Then I smelled it. And it wasn't chestnuts. More like toxic death. It was, in fact, my clutch screaming for help. We were out of time, my car was critical, and we had to get home.

Thankfully, Amy understood. We found a turnabout and pulled in.

"Ooooh, look!" Amy exclaimed, "You can see the festival! I'm taking a picture!"

Sure enough, through the trees lurked the East Peoria Festival of Lights. Or what I could make of it. There was a float of some kind, and loads of pretty lights, but I couldn't make out what I was staring at. Amy jumped out of the car with her camera and took photographic evidence of the display we had driven two hours to see... a dinosaur butt.

That's right, the well-lit rump of what appeared to be a triceratops. Which, from our angle, looked more like a big lump of lights. Sigh.

We got back on the interstate and out of Peoria with JUST enough time to get me to work. Which would have been swell, had my clutch not disintegrated 30 minutes later.

If you're wondering, folks, where the magic of Christmas lies, I can now safely tell you all that it is NOT alongside the shoulder of Interstate 74 ten miles east of Galesburg. I checked. Then I swore. I swore a lot. I swore so much that I'm pretty sure I'm on Santa's naughty list for the rest of my life. I swore so much that all the Whos down in Whoville will be in therapy for the next decade.

Then I calmed down and called for a tow. It turns out that there's only one tow company in Galesburg my insurance company relies on, and I had the pleasure of breaking down during their annual Christmas party. Instead, my tow had to come from someplace that I think was called Bobby Joe's. Or Billy Bob's. Or Bubba Boy's. Or Baba Booey's. The point is, they were located in... East Peoria.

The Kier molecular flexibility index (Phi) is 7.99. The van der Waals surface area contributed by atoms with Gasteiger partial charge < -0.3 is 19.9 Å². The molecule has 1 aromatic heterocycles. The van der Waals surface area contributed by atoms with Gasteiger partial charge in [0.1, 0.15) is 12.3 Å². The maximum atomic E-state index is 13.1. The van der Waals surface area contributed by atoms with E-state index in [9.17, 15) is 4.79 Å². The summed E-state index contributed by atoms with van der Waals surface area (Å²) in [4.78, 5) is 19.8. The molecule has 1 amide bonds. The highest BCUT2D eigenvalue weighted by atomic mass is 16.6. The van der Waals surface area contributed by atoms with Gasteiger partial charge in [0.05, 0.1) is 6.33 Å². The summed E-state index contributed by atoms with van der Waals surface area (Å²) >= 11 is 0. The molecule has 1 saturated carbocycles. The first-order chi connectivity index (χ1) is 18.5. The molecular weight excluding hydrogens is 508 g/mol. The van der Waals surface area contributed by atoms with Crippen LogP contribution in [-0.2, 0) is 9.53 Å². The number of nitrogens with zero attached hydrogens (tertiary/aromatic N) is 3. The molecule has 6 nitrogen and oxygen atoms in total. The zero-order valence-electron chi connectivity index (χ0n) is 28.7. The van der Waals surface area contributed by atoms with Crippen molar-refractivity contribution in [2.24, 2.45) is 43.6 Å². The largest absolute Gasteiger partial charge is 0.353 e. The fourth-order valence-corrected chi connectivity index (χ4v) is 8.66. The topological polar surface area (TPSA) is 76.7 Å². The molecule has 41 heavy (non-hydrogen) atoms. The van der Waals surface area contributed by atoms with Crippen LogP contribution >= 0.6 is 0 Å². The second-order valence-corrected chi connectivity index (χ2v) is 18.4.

That's right, I had to call a tow truck in Peoria -- to come get my car in Galesburg -- and drive it to Moline. Deck my tow truck driver's halls with gobs of money, fa la la la la. Oh, and a 70 minute ETA.

You know what's good about growing up in Galesburg? My parents still live there. In fifteen minutes, Ma and Pa Brown were there in multiple rescue vehicles. It was decided that my folks would wait for the tow while my girlfriend and I raced to Rock Island in the family mini-van. All that to only be TWO HOURS LATE for work.

Thanks to my comrade Jeff James for covering in the DJ booth those two hours. Thanks to my parents for gallantly rescuing us. Thanks to Bobby Billy Bubba Joe Boy Booey for the longest tow he's had to do in a while. Thanks to Precision Auto for what I seriously hope won't be a price quote that kills all Christmas joy (they're estimating as I type.) Thanks to Amy for being an understanding girlfriend, and to Amy's grandma for the short-term loaner car that's getting us around this week. And thanks to Linn, for helping me realize that the magic of Christmas isn't in a tree or a light or a dinosaur butt, but in the people we surround ourselves with at the holiday season. Happy Christmas, everyone. Now get back to shopping. Time's a-wastin'.